A Matter of Honor: A Pride and Prejudice Variation, by Abigail Reynolds — A Review

A Matter of Honor: A Pride and Prejudice Variation, by Abigail Reynolds (2019)From the desk of Debbie Brown:

Abigail Reynolds continues to outdo herself, to the delight of JAFF readers throughout the world. Her name is one of the most recognizable in the genre, and for good reason. She’s been providing unique ways for Mr. Darcy and Elizabeth Bennet to fall in love for over a decade. While many authors run out of fresh ideas after one or two solid books, her prolific writing keeps improving.

In her recently released A Matter of Honor, she’s given Darcy and Elizabeth some new obstacles. She mostly ignores Longbourn and Pemberley and, while Hunsford and Rosings loom large in the plot, her book goes to Kent only briefly, spending most of its time in Scotland.

The story begins six months after Elizabeth refused Darcy’s insulting marriage proposal and accepted his letter the following morning, but their paths haven’t crossed since. Mr. Bingley and Mr. Darcy are returning to Netherfield, each praying he can win the forgiveness and love of his respective Bennet sister. Both gentlemen are shunned by the entire Meryton community, and they’re turned away from Longbourn. When Bingley discovers the reason, he angrily confronts Darcy. “You ruined [Elizabeth], and with her, you ruined the woman I love. Because of you, Miss Elizabeth has had to leave Longbourn forever. The Bennets are in deep disgrace.”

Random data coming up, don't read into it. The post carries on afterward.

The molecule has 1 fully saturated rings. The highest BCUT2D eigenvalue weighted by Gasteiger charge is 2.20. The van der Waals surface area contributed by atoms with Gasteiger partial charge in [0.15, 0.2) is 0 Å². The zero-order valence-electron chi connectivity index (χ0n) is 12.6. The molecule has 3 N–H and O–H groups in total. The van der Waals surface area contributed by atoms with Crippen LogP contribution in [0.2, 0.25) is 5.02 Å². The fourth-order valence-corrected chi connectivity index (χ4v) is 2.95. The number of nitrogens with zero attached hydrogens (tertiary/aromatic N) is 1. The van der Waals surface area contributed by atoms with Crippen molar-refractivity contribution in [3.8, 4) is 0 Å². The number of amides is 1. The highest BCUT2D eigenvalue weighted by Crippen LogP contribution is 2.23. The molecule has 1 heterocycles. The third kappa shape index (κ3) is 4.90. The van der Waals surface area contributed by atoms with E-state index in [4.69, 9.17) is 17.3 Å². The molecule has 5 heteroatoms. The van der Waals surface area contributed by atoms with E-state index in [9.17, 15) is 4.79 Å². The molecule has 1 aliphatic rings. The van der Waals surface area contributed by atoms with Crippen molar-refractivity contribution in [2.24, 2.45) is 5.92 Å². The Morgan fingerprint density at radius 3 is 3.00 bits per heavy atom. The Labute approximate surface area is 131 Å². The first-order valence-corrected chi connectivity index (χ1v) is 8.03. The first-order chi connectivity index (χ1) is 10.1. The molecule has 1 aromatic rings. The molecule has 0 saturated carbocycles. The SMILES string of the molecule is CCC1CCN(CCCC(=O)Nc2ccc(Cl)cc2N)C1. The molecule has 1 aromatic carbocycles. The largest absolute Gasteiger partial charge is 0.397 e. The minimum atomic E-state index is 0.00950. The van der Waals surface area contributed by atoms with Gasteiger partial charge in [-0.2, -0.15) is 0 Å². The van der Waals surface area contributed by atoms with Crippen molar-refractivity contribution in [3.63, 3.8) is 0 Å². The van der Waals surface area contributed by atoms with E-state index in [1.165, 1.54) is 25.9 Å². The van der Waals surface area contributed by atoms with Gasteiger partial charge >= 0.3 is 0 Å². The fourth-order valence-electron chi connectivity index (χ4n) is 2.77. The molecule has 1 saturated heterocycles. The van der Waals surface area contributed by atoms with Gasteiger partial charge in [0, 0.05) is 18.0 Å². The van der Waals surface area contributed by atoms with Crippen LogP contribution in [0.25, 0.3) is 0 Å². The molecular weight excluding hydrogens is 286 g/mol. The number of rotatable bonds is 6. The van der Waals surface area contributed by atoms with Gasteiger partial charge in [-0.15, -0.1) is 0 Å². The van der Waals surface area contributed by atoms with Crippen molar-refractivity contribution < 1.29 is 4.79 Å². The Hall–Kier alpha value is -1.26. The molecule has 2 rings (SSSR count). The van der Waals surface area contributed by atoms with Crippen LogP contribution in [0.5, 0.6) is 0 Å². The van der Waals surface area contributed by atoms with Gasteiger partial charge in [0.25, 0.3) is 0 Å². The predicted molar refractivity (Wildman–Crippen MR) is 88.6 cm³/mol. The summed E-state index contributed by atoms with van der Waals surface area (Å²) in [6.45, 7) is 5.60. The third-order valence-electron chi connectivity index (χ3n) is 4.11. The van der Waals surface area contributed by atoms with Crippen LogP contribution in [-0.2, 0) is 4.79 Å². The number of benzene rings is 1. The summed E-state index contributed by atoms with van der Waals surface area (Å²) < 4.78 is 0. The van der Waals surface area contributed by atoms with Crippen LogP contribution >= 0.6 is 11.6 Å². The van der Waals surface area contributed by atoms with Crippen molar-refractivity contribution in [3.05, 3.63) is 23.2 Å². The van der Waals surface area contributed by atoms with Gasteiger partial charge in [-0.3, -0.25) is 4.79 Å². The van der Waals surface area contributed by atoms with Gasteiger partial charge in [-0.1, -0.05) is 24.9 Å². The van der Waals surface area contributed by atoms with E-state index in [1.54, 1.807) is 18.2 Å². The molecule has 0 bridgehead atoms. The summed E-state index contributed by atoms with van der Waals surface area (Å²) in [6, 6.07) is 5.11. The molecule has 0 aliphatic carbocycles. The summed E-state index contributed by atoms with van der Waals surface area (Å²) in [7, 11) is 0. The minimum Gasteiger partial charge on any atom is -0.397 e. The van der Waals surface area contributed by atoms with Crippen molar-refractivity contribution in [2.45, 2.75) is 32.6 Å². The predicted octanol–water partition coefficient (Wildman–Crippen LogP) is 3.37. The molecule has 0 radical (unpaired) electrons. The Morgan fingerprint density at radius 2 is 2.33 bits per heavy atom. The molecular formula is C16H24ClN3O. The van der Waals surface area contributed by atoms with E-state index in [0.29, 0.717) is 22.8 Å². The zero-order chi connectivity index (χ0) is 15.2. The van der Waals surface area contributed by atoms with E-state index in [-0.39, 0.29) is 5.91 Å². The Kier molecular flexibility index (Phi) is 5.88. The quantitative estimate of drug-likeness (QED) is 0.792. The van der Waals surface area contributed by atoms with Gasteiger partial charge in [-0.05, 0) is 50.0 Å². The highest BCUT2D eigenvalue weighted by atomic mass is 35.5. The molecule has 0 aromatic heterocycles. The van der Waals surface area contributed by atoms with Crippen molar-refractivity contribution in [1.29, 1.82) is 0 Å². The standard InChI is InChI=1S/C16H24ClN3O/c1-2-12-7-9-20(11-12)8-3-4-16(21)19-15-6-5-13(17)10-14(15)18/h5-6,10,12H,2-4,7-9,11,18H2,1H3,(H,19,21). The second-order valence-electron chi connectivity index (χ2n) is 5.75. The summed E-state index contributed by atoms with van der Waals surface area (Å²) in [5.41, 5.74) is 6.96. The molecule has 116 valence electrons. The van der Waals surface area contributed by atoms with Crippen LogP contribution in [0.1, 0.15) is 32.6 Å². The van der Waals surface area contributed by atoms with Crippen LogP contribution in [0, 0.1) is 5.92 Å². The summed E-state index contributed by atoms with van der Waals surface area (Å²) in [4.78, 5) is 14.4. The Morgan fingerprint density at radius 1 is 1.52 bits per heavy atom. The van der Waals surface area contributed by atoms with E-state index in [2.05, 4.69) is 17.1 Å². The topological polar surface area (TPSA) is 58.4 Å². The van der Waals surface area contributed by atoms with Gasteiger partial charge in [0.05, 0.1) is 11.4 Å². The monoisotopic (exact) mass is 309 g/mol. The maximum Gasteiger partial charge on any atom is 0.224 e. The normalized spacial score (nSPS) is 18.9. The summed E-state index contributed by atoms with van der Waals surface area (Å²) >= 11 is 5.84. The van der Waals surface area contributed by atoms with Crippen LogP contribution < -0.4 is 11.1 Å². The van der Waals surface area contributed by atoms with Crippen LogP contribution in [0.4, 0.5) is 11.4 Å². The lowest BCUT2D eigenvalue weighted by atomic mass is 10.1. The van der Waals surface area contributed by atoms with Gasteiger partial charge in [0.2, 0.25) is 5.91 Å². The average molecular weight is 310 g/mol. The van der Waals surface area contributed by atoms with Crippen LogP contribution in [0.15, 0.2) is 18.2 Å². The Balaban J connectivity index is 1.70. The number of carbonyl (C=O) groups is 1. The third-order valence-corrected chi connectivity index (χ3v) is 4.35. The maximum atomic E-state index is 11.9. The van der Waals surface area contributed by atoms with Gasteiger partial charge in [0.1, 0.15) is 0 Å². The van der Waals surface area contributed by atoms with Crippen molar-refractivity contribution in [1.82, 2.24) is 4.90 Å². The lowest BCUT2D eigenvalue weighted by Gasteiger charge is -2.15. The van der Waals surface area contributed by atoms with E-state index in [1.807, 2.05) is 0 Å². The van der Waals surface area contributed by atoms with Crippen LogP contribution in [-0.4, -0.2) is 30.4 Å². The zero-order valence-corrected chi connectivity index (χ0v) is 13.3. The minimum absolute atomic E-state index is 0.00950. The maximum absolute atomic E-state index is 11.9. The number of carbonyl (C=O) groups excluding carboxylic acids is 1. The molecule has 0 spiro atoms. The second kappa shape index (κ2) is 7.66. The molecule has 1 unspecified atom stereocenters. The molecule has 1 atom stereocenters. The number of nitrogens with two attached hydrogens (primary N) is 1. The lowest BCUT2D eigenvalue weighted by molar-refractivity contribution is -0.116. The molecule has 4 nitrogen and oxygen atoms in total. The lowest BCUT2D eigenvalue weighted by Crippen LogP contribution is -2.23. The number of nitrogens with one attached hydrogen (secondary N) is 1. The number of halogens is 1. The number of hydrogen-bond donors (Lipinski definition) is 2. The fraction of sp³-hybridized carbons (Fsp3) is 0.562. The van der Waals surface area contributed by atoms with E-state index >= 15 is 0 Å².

Darcy didn’t do anything wrong, but he figures this is an easy fix: he’ll just talk to Mr. Bennet and offer to marry Elizabeth, which is what he’d planned to do anyway.

Nope. Mr. Bennet won’t budge. “Lizzy does not wish to marry you, and she will do so only over my dead body…  She is out of your reach. I am the only person who knows where she is, and I will not tell you.”But it’s Darcy he’s talking to here, and you just know he’s not giving up so easily. It’s a matter of honor, after all─honor and love. The search is on! Continue reading

A Convenient Fiction: Parish Orphans of Devon Book 3, by Mimi Matthews — A Review